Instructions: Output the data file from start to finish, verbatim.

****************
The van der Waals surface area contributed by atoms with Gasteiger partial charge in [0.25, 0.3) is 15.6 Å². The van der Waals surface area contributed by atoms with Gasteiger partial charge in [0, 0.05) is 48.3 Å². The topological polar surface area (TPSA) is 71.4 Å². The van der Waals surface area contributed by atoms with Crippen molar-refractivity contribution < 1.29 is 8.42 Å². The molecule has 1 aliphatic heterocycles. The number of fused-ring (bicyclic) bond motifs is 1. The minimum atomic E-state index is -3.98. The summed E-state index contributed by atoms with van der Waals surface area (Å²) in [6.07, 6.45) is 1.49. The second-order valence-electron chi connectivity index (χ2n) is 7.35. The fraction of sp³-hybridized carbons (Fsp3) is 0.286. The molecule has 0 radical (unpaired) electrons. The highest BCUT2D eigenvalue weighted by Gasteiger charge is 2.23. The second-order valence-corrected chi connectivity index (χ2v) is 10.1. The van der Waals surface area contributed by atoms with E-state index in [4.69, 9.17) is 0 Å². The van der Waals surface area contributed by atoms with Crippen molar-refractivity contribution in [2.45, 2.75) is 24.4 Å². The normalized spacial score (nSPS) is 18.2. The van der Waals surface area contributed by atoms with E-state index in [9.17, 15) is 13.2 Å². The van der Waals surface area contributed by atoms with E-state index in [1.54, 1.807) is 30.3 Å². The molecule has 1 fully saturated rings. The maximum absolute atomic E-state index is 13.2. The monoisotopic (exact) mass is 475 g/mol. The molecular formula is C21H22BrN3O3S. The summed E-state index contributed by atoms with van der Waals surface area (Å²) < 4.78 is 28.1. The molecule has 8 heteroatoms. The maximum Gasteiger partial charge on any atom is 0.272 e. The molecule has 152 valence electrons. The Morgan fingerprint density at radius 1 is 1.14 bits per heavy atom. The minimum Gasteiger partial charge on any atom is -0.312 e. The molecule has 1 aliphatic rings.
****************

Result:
The van der Waals surface area contributed by atoms with Gasteiger partial charge in [0.25, 0.3) is 15.6 Å². The van der Waals surface area contributed by atoms with Gasteiger partial charge in [0, 0.05) is 48.3 Å². The topological polar surface area (TPSA) is 71.4 Å². The van der Waals surface area contributed by atoms with Crippen molar-refractivity contribution < 1.29 is 8.42 Å². The molecule has 1 aliphatic heterocycles. The number of fused-ring (bicyclic) bond motifs is 1. The minimum atomic E-state index is -3.98. The summed E-state index contributed by atoms with van der Waals surface area (Å²) in [6.07, 6.45) is 1.49. The second-order valence-electron chi connectivity index (χ2n) is 7.35. The fraction of sp³-hybridized carbons (Fsp3) is 0.286. The molecule has 0 radical (unpaired) electrons. The highest BCUT2D eigenvalue weighted by Gasteiger charge is 2.23. The second-order valence-corrected chi connectivity index (χ2v) is 10.1. The van der Waals surface area contributed by atoms with E-state index in [4.69, 9.17) is 0 Å². The van der Waals surface area contributed by atoms with Crippen molar-refractivity contribution in [2.45, 2.75) is 24.4 Å². The normalized spacial score (nSPS) is 18.2. The van der Waals surface area contributed by atoms with E-state index in [9.17, 15) is 13.2 Å². The van der Waals surface area contributed by atoms with E-state index in [1.54, 1.807) is 30.3 Å². The molecule has 1 fully saturated rings. The maximum absolute atomic E-state index is 13.2. The monoisotopic (exact) mass is 475 g/mol. The molecular formula is C21H22BrN3O3S. The summed E-state index contributed by atoms with van der Waals surface area (Å²) < 4.78 is 28.1. The molecule has 8 heteroatoms. The maximum Gasteiger partial charge on any atom is 0.272 e. The molecule has 152 valence electrons. The Morgan fingerprint density at radius 1 is 1.14 bits per heavy atom. The minimum Gasteiger partial charge on any atom is -0.312 e. The molecule has 1 aliphatic rings.